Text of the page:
How could 3D city modelling improve planning in London?
That was the question posed to a group of eminent practitioners in design, planning and 3D simulation techniques, brought together by NLA as part of the Smarter London series.
Andy Hudson Smith, director at the Centre for Advanced Spatial Analysis at University College London said after leading the world in this kind of technology our position had waned, but it was now time for a free, open, 3D map of London which the mayor’s office and local councils – perhaps even the public – could use. But one of the questions was over quite who would pay for it. ‘The world is not flat and we should not be communicating it in a flat way’, he said. Technology and software has also moved on dramatically. ‘We can build Rome in a day’, he said. Models can also be enhanced with urban modelling data such as land prices, air pollution, urban flows on Oyster Card, or even social network feeds, using software aimed at the games sector. ‘I think there is a need to share and put it online in an open source manner. It should be about how we begin to join it all up.’
GMJ’s Didier Madoc-Jones said his firm first accurately aligned 3D data into real world imagery in 1994 and that they created their own surveyed 3D model of Central London in 2004 as they have to use models which have a ‘finesse’ that is extremely accurate for planning applications.
Since then the visualisation industry in London has been providing a 3D view of sites in a world-leading way as a response to the complexity of view controls laid across the capital.
He suggested the planning system is too reactive and it be helpful to provide the GLA and other planning authorities with more 3D planning data and associated 3D tools to enhance design-led planning advice wherever possible.
Miller Hare’s John Hare questioned whether there will ever be a single model, but this was more about agreeing some simple ground rules. We are all ‘fantastically enabled’ in the UK, he said, because we trust the lingua franca of the OS data, and we can agree on terminology of detail, although the slippery concept was around accuracy. ‘It will never be a single model. It will just be a data flow.’ A commercial company, Zmapping, has lowered the cost of the data to an affordable level – Miller Hare has around 100km2 under licence and pays around £40,000 a year for that.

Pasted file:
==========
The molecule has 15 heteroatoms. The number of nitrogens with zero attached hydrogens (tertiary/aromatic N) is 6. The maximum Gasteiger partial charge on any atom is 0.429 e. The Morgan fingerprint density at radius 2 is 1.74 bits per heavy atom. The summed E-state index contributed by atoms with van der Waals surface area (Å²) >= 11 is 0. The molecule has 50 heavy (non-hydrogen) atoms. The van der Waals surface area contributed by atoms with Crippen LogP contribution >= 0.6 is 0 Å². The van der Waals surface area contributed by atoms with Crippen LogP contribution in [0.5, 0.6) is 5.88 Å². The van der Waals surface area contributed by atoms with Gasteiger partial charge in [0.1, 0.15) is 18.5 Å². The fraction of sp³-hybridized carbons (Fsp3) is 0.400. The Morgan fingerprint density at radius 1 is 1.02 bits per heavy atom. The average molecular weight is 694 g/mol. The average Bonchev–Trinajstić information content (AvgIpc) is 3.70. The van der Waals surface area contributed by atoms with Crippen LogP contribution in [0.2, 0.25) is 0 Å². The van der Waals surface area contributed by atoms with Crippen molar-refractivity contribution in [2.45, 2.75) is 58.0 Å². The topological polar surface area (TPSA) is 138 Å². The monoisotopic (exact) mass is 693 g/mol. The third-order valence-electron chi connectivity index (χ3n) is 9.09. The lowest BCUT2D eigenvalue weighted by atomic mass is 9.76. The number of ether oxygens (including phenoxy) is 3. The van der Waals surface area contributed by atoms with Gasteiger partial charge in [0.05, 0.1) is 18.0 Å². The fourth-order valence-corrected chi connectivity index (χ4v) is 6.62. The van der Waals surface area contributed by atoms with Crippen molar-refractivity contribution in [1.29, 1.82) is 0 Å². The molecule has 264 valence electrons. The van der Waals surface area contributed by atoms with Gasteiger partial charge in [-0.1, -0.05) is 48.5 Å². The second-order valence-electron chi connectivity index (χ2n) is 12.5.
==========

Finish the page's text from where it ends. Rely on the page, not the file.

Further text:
Rollo Home, Senior Product Manager, Detailed Content & 3D, Ordnance Survey, said that things had changed dramatically since his firm’s early brushes in this area and that any local authority can now access building height data to enable a block view. Today, OS sees its role not in producing visualization or high-end geometry extraction. ‘It’s in providing that consistent reference framework that allows people to operate in 3D’, said Home. BIM drivers and smart city applications in particular will require a level of analysis which will require this kind of level of data.
Ryder’s Peter Buchan set up the BIM Academy as an independent research and consultancy organization, largely because of a frustration about the difficulty of getting integrated modeling. The key thing is agreeing what the base data should be, he said.
So how might data from 3D modelling be used to improve the planning and coordination of key projects? For Colin Wilson of the GLA the authority started ‘active planning, rather than reactive’ in 2008 through Zmapping around Vauxhall Nine Elms, which was attractive because the affordable plug-in software could enable his team to use the modelling, and in public exhibitions. ‘We’ve taken that out to the boroughs and said: ‘You can do this as well as we can because it is not complicated. The take-up on that has been very mixed’’. The technology has improved to such an extent that a GLA colleague created an app for the Euston area, he added. ‘The brilliant thing we have in London, said John Hare, ‘is all the stuff that has been unleashed by releasing real time TfL data.’ This has pushed forward all sorts of applications: ‘If we can agree a very base level, a coordinate system, a unit system, a very simple naming system, and a list of parameters that we can all use, then we are all up and running.’